train as road ofhell. there won't be so much fire and brimstone when regular service begins on friday. the railway company will lay out modern trains for the trip. the director of the vatican museum joined journalists on the ride. >> translator: this is an act of great generosity by pope francis. he wanted to give as a gift his private residence to his people to ordinary people. >> reporter: the train ride from the vatican to castel gondalfo takes an hour and a half charmed by aqua ducts along the way and up to the hills. pope francis is also opening up
castel gondalfo to the public seven days aweek as well as the gardens. in any event, he's never stayed here. the pope has eagerly renounced many of the trackings of his predecessors, a simple white and black shoe have replaced the ornate robes and slippers. but he's moved out of the spacious papal apartment and into a bare two-room sweet at the vatican red dense. giving up his summer digs and private railway underscore his drive for a simpler no-frills papal lifestyle continues full steam ahead. well, from the crowds he draws all over the world, it's easy to see just how beloved pope francis is becoming. he stirred things up the moment he became leader of the catholic church surprising many. and he's had a lot of fun, too.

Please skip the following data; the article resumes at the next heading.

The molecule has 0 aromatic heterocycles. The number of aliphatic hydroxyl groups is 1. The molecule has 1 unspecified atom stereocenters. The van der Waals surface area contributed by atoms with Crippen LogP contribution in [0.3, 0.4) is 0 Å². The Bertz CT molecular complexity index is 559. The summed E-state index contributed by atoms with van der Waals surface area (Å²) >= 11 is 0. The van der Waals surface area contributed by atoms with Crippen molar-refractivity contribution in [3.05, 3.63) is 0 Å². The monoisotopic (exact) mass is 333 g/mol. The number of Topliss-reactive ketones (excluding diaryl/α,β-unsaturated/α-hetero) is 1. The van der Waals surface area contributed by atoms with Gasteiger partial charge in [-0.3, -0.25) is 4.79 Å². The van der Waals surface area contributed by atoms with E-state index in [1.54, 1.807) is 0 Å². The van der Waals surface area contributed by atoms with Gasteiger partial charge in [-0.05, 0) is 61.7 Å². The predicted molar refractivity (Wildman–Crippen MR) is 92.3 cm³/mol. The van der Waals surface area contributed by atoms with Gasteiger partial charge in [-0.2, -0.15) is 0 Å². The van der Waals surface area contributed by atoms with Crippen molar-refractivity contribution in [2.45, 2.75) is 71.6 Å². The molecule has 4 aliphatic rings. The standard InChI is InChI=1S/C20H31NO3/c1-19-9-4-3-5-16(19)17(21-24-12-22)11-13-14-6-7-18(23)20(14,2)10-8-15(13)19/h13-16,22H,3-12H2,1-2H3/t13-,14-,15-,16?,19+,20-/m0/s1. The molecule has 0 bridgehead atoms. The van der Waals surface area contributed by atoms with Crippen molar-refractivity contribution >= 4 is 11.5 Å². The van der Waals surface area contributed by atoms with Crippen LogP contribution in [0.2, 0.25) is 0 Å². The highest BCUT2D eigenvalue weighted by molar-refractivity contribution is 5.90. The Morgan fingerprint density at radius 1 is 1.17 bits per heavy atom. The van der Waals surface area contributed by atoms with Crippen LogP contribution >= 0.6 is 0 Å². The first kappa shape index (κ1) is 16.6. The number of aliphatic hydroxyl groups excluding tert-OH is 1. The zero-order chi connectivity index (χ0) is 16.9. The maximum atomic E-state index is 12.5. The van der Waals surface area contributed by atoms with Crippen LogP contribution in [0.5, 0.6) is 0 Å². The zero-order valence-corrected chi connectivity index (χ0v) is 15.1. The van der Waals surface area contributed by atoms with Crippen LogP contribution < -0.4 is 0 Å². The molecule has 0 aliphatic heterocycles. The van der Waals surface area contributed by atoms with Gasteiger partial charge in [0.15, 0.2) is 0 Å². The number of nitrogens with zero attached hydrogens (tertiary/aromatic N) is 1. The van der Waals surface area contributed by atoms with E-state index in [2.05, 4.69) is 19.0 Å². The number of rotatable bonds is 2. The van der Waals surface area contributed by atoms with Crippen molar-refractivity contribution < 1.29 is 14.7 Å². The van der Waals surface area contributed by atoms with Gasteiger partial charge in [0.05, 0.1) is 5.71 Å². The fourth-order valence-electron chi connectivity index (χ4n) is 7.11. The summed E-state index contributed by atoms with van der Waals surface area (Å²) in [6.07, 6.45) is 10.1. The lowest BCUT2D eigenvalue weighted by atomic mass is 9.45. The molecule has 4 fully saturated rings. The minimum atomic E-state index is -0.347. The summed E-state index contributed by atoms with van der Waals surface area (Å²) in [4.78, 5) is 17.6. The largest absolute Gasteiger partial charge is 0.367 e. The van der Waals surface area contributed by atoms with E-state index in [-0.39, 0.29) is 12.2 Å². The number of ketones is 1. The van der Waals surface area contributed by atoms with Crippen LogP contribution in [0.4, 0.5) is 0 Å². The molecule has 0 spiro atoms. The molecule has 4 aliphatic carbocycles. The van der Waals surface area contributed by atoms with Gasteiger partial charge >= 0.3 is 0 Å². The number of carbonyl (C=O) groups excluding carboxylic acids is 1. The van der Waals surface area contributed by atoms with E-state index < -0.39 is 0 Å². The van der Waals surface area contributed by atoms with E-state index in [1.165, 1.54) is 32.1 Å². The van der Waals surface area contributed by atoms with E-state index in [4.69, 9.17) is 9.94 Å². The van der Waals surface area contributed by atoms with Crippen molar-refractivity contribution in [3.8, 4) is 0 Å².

jason carroll has more. >> reporter: in just over two years pope francis showed the world how the leader of the catholic church can be compassionate, comedic, controversial and captivating. here are some ways the pontiff has surprised us all. for one, he certainly hasn't been shy about getting up close and personal with his fans. from letting someone play with his cap and giving a pair of schoolboys a lift in the pope mobile to even posing in a few selfies. and remember the homely when a young boy walked up stage to get a closer look at the pope, even kissing his cross. the pontiff didn't seem to mind. several cardinals even tried to persuade the child to leave but he refused. instead, wrapping his arms around the pope's legs and then was allowed to sit in his chair while the pope gave a speech. in another enduring moment, pope francis clowned around with a newlywed couple and dawned a red nose with the bride and groom. and then there's the humble side